The investigation of archeological resources at Grand Portage National Monument began in 1922 with an effort by the Minnesota Historical Society (MHS) to map visible remains of Fort Charlotte on the Pigeon River. In 1936-1937, the MHS and Works progress Administration (WPA) began major excavations and reconstruction work at the North West Company depot on Grand Portage Bay.
The MHS resumed field work at Grand Portage in the 1960s and early 1970s, resulting in the discovery and reconstruction of the NWC warehouse and kitchen structures. The MHS also conducted a remarkable series of underwater excavations at Fort Charlotte, resulting in the discovery of thousands of well-preserved fur trade artifacts from the bottom of the Pigeon River, and greatly improved understanding of fur trade material culture.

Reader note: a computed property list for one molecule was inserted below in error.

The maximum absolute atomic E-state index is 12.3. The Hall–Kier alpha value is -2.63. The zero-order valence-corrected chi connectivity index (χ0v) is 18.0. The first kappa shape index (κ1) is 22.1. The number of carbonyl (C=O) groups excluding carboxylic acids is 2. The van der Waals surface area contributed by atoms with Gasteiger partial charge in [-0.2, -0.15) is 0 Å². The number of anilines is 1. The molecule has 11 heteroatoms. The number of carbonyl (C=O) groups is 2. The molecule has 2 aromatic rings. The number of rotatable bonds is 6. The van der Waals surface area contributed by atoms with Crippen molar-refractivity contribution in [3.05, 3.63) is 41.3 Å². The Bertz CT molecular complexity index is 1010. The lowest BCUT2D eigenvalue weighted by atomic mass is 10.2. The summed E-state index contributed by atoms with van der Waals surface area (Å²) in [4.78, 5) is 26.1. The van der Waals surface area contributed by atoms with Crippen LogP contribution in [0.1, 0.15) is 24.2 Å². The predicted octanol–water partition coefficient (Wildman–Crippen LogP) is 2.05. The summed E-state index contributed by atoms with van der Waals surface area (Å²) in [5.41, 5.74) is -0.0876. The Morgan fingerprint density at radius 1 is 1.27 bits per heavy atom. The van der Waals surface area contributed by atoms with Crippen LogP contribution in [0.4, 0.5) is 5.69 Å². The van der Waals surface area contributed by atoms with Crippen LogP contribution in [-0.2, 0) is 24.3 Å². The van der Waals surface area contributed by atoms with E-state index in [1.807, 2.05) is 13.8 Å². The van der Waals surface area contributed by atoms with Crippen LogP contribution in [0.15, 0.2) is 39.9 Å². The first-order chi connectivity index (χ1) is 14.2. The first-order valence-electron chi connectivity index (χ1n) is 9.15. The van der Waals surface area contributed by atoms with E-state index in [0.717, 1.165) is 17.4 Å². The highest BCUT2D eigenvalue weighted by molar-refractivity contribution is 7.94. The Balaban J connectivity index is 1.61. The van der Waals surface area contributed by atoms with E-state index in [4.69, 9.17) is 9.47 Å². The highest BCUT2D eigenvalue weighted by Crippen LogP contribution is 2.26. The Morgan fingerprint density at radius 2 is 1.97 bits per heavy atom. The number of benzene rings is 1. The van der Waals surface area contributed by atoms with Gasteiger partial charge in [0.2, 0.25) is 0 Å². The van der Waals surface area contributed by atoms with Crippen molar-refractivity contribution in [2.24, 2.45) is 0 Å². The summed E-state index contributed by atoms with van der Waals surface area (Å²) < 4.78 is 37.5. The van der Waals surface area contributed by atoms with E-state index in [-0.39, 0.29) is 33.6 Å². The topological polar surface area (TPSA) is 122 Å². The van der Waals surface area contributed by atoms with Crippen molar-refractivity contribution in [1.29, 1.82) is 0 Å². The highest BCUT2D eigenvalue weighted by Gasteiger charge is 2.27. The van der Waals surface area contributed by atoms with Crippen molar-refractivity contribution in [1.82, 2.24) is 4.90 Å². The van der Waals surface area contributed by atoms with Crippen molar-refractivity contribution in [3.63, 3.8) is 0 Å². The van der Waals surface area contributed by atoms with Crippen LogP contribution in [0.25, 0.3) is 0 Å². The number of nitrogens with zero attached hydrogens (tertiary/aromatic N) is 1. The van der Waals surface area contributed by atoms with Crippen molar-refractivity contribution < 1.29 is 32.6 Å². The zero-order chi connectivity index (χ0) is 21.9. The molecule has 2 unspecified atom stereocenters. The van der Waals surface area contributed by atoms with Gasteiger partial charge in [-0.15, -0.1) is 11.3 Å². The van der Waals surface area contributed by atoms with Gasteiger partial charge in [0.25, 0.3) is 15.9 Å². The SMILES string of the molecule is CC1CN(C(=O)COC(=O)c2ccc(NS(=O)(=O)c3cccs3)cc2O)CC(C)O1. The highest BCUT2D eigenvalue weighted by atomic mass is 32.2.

The NPS Midwest Archeological Center has also conducted excavations and remote sensing work at Grand Portage, mostly in relation to compliance archeology projects such as the completion of park sewers, drain lines, and water line installation.
In 2000, the Institute for Minnesota Archeology (IMA) began a cooperative project with Grand Portage National Monument to investigate the Grand Portage itself, surveying the 8 ½ mile portage corridor for archeological sites related to encampments, fur trade posés (rest stops), and watering holes.University research teams including archeologists from University of Minnesota, Lakehead University, and University of Wisconsin-La Crosse have also helped further our knowledge of Grand Portage's archeological heritage.